Until yesterday I had only seen presidents as historical figures, as names in textbooks with listings of accomplishments or failures. History could judge them to be good or bad presidents but never really considered their humanity. Neither had I. But then I find myself in the National Portrait Gallery, wandering around when I look up at a portrait of Dwight D. Eisenhower. The care of detail was astonishing–looking at this life-sized portrait, I felt like I was looking at an actual person. And I had never really considered a president like that, you know, as a person. A vulnerable and flawed person, who’s just like the rest of us, just living in different circumstances. Suddenly I have empathy for the presidents instead of this kind of disconnect from studying the presidents based on their deeds.
I continue to wander about, seeing the portraits in a different light. The wrinkles on their faces, their graying hair, and the color of their eyes strike me. When looking at the portrait of George W Bush, someone remarks “That looks like my dad. Or my uncle! I don’t know, it just reminds me of them.” This comment resonates with me. A president is just a man. A father, an uncle, a brother. A president is a human with responsibility, held under the scrutiny of history and judged by this ambiguous body of America.
It was funny to me how similar these men looked. Many of the early portraits had the same poses; the men were standing formally, unsmiling and stiff, sometimes holding objects symbolic of the power they held. It was interesting that as the portraits became more and more modern, the presidents seemed to relax as their postures became more relaxed. The portrait of George W Bush especially was notable to me because he was the only president not wearing a suit and tie. Instead, his collared shirt was not buttoned to the top. He was sitting comfortably on a couch, smiling. Bill Clinton’s portrait was odd as well. Instead of being a realistic portrait, it was more abstract—when you approached the portrait you could clearly see that it was composed of shapes and colors, only creating the likeness of the president when viewed from far away. The information plaque next to this picture said that although other portraits were created of Clinton, this was the one that he choose to be displayed in this museum. Why? Why would be choose to break tradition this extremely? Why does he want to be seen in a more abstract light than his predecessors and maybe even the presidents to come? Why does it even matter?
Why were there so few women too? I mean, the answer is obvious, there have not been any female presidents. The lack in diversity is still astonishing; for the most part, the National Portrait Gallery consists of paintings of aging white men wearing blue suits, posed in a standing position and looking rather grim. This exhibit was such a stark contrast to the portrait galleries that continue off the end of the Presidents Gallery. Here was an exhibit more representative of the American people. There were paintings of Native Americans, of women, of people struggling for justice. There were paintings of people who were black, Islamic, of different sexual orientations, facing language barriers, facing barriers of justice, struggling. Although the Presidents were mostly posed in positions of power, this messages of this second gallery were much more powerful to me. The Presidents Gallery captures men that have had the opportunity to create influence, the latter galleries capture people who do not have a voice, who seek to influence and have to fight. These people will not be written about in history books. But they’re people too. They are all people; the presidents are the same as the people who do not have that title. The sense of humanity was overwhelming, the bitterness of struggle, the suffering, the joy, the beauty and strife that somehow is captured in lines, in brushstrokes, in ink.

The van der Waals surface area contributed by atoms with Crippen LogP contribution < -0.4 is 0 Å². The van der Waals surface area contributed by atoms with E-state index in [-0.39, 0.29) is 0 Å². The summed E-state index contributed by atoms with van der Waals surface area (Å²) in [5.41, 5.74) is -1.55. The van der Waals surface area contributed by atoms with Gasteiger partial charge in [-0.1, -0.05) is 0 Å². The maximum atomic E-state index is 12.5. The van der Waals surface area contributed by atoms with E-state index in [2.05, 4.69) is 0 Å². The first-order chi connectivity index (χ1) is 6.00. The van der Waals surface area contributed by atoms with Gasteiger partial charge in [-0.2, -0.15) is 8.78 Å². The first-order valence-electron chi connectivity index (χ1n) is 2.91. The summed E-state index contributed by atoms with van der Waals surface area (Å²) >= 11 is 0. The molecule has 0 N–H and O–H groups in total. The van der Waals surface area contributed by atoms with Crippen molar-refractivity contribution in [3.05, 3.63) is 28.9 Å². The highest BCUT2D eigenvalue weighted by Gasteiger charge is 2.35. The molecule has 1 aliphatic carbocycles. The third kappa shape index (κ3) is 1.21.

Having created paintings, drawings, and photographs myself, I have the utmost respect for these artists who evoked all these feelings and meanings that come to life beyond the simplicity of materials. The architects of the museum too—I noticed in the Presidents section red carpets associated with regality and the columns evoking the prestige of Ancient Greece and Rome. So many elements came together that made these exhibits seem to have a voice and essentially an argument.
It’s amazing that paint and charcoal and stone can speak to us and make us think and that these inanimate objects can move us to consider our own humanity.